12 Days in Berlin, Germany
Berlin was one of the cities I was looking forward to visiting as I’ve read about it being a digital nomad hub with a reasonably low cost of living for a western European capital.
When I arrived in Berlin, I actually felt a bit of disappointment as the area I was staying in didn’t look very nice (I found out later that it was actually considered a pretty dodgy area). I also thought the prices of food and accommodation were quite expensive since I was just traveling in central and eastern Europe where the prices were much lower (I’ve just visited Amsterdam and compared to this city, prices in Berlin are definitely much lower at the moment). It seems that prices in Berlin have gone up quite a bit in the last few years probably due to its popularity.
But that changed quickly by the next day when I started exploring the city. I felt like I fit in right away. The atmosphere reminds me a little bit of New York City. Very diverse population, graffiti, people were very open to expressing themselves, a very active tech/startup community, crazy people, etc.
Berlin doesn’t have a true city center. Different districts have their own center where things were happening. Also, the different neighborhoods seem to have their own theme. For example, you’ll find neighborhoods covered with art and graffiti, others much cleaner and more organized, some by the river with grassy area and trees, and more modern areas.
There’s a lot to do in Berlin. A friend of mine who runs an online business and stayed in Berlin for more than 2 months actually told me that he didn’t get much work done while he was here because there were so many things to do, so many distractions. If you go to Meetup.com or Couchsurfing.org, you’ll always find something going on any day of the week.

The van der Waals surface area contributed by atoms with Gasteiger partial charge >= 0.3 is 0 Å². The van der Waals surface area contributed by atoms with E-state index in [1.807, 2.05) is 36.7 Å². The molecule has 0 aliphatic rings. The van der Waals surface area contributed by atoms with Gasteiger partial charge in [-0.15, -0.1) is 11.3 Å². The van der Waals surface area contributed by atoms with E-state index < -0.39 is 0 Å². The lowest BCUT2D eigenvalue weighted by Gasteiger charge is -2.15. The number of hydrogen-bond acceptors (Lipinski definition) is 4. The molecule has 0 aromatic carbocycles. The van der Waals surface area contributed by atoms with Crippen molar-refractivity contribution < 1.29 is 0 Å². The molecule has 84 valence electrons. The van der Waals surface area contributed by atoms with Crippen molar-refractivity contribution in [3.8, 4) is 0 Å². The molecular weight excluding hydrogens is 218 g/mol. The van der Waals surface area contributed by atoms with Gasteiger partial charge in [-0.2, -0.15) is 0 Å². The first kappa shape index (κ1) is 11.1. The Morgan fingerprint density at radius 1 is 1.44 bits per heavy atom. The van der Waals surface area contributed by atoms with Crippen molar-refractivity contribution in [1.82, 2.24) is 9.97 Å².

On Sundays, most businesses are closed. A good way to spend a Sunday in Berlin is to go to Mauerpark and do some shopping at the flea market where you can get stuff for just a few euros. If you’re not a big shopping person, just walk around and watch the many street performers in the park. I was there my last full day in Berlin and really enjoyed the outdoor Sonntags Karaoke set up at a stone amphitheater-like area where people showed off their “skills.” It’s very entertaining to watch some of the performers and everyone was just having a good time, always cheering the performers whether they sing very well or very badly.
Here’s a list of some free/cheap things to do in Berlin:
- Instead of doing a city tour, if you already have a transport pass, simply take bus 100 or 200 from Alexanderplatz and visit some of the famous attractions such as the Brandenburg Gate.
- Check out the dome in the Reichstag/Bundestag building. Entrance is free but you need to make a reservation in advance. You can make your reservation online. You can also get an audio guide once inside for free.
- On Sunday, go to Mauerpark to do some shopping in the flea market, listen to some live music by street performers, and watch or participate in an outdoor karaoke.
- On Tuesdays at 1pm, go to the Philharmonie building for a free orchestra performance (seasonal).
- Take a walk and look at the paintings on the remaining section of the Berlin wall at East Side Gallery near Warschauer U-Bahn station.
- Take a stroll in Tiergarten Park. It’s big and beautiful, won’t feel like you’re in a big city while here.
- Do a Spati crawl.
Berlin is definitely a city I could see myself living in for a few months (granted that the prices don’t go up too much). It’s a big, lively city with something for everyone. I’ve met many people who originally came to Berlin just for a visit and ended up going back to there to live.